Management by Stage

The American College of Cardiology and the American Heart Association (ACC/AHA) recommend that cardiologists manage heart failure by its stage.

  • Stage A includes managing heart failure risk factors like high blood pressure and high cholesterol. This may include putting you on a thiazide diuretic or ACE inhibitor and a statin.
  • Stage B is diastolic dysfunction without symptoms. In this case, your cardiologist will likely prescribe a thiazide diuretic, ACE inhibitor, or nondihydropyridine calcium channel blockers to help ease the load on your heart.
  • Stage C is symptomatic heart failure with or without hypertension. At this stage, your doctor will focus on treating the volume overload on your heart by using diuretics. 

The ACC/AHA also recommends starting or continuing a combined endurance and resistance training program for patients with HFpEF to improve exercise capacity, physical functioning, and diastolic function. Exercise has been proven to help the heart work more efficiently.

Heart Failure With Reduced Ejection Fraction Treatment

Treatment for anyone with heart failure should start with lifestyle modification such as:

  • Diet modification, including low sodium and fluid intake
  • Smoking cessation
  • Decreased alcohol intake
  • Increased exercise
  • Maintaining a healthy weight

Pharmacotherapy is the cornerstone of the treatment of HFrEF. The main validated heart failure medications are:

  • Angiotensin-converting enzyme (ACE) inhibitors/angiotensin receptor blockers (ARBs): Proven to reduce mortality rates and improve kidney function
  • Beta-blockers: Proven to reduce mortality rates by decreasing strain on the heart
  • Diuretics: Includes drugs like thiazides, which not only reduce mortality, but also reduce congestive symptoms by removing fluid around the heart and lungs. Loop diuretics produce a more intense and shorter diuresis effect than thiazides.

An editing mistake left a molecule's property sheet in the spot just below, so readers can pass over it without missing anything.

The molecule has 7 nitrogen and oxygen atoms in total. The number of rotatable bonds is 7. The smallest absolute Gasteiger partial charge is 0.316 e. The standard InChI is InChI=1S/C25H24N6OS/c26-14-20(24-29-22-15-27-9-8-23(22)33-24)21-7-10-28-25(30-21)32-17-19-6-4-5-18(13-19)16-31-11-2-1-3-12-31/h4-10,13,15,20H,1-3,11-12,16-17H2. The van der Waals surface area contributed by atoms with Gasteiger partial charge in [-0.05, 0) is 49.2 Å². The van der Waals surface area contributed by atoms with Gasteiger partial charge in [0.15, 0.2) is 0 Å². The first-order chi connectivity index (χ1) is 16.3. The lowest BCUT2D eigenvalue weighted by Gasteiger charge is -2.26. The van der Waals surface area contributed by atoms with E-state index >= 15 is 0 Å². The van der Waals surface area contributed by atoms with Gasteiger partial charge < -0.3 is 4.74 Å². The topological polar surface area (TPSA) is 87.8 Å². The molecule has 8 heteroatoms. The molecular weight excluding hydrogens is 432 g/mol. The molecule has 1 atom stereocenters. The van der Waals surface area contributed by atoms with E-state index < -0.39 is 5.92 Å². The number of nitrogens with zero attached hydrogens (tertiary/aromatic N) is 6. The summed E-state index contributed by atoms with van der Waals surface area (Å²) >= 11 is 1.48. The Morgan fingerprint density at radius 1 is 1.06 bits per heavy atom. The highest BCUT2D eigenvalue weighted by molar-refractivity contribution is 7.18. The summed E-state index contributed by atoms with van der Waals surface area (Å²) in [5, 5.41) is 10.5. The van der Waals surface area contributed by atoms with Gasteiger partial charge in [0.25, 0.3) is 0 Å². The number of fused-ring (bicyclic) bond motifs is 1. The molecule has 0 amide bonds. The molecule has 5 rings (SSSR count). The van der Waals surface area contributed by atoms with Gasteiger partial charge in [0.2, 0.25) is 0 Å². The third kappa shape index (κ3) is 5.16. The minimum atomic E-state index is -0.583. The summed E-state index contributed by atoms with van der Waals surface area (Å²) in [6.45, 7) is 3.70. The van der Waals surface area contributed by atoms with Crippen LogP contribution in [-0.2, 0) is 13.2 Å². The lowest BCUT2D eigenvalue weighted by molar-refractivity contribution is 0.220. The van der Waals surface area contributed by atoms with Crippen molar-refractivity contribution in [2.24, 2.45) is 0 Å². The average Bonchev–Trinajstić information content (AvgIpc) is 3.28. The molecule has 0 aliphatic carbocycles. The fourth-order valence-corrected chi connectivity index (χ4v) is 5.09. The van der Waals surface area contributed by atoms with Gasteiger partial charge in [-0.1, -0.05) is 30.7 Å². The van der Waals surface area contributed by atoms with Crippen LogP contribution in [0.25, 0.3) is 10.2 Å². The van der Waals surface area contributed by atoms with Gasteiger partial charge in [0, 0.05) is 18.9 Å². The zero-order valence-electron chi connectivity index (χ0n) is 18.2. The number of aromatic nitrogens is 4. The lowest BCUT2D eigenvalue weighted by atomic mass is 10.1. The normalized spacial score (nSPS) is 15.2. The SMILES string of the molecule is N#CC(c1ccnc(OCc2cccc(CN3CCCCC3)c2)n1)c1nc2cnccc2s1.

• Mineralocorticoid receptor antagonists (MRAs), such as spironolactone and eplerenone: Used when beta-blockers and ACE inhibitors fail. They should be used cautiously in those with kidney disease, as the medication can exacerbate renal dysfunction.
  • Digoxin: Has a high side effect profile and is used as a last-ditch effort to reduce hospitalization
  • Ivabradine: Works like a beta-blocker to slow the heart; often prescribed to those who cannot tolerate beta-blockers and used together with ACE inhibitors/ARBs or MRAs/ARBs

Medications are usually added based on how effective they are at managing your symptoms. Your cardiologist will likely start with a combination of an ACE inhibitor, beta-blocker, or diuretics for symptom relief. If you are still symptomatic and your LVEF is equal to or less than 35%, an MRA might be added.

If you are still symptomatic and your LVEF is equal to or less than 35%, your doctor may suggest replacing your ACE inhibitor with an angiotensin receptor-neprilysin inhibitor. Ivabradine or cardiac resynchronization therapy might also be considered.

Finally, if you are still asymptomatic, digoxin, an LV assist device, or heart transplantation should be considered.

Prognosis

There is no cure for left-sided heart failure, but timely management greatly increases your chances of living well with the condition.

Left-sided heart failure, whether HFpEF or HFrEF, is a progressive condition associated with increased mortality, even if you do not have symptoms.

The prognosis of left-sided heart failure depends on many factors, including:

  • Age
  • The extent of left-sided heart failure: There are four stages of heart failure, with each indicating how serious your condition is.
  • Prior medical conditions, like diabetes
  • Prior hospitalizations
  • How your body responds to medical treatments
  • Exercise intolerance

HFpEF Prognosis

The outlook for HFpEF is especially poor if you have been hospitalized, with one-year mortality rates as high as 25% among older patients, and five-year mortality rates of 24% for those over the age of 60 and 54% for those over 80.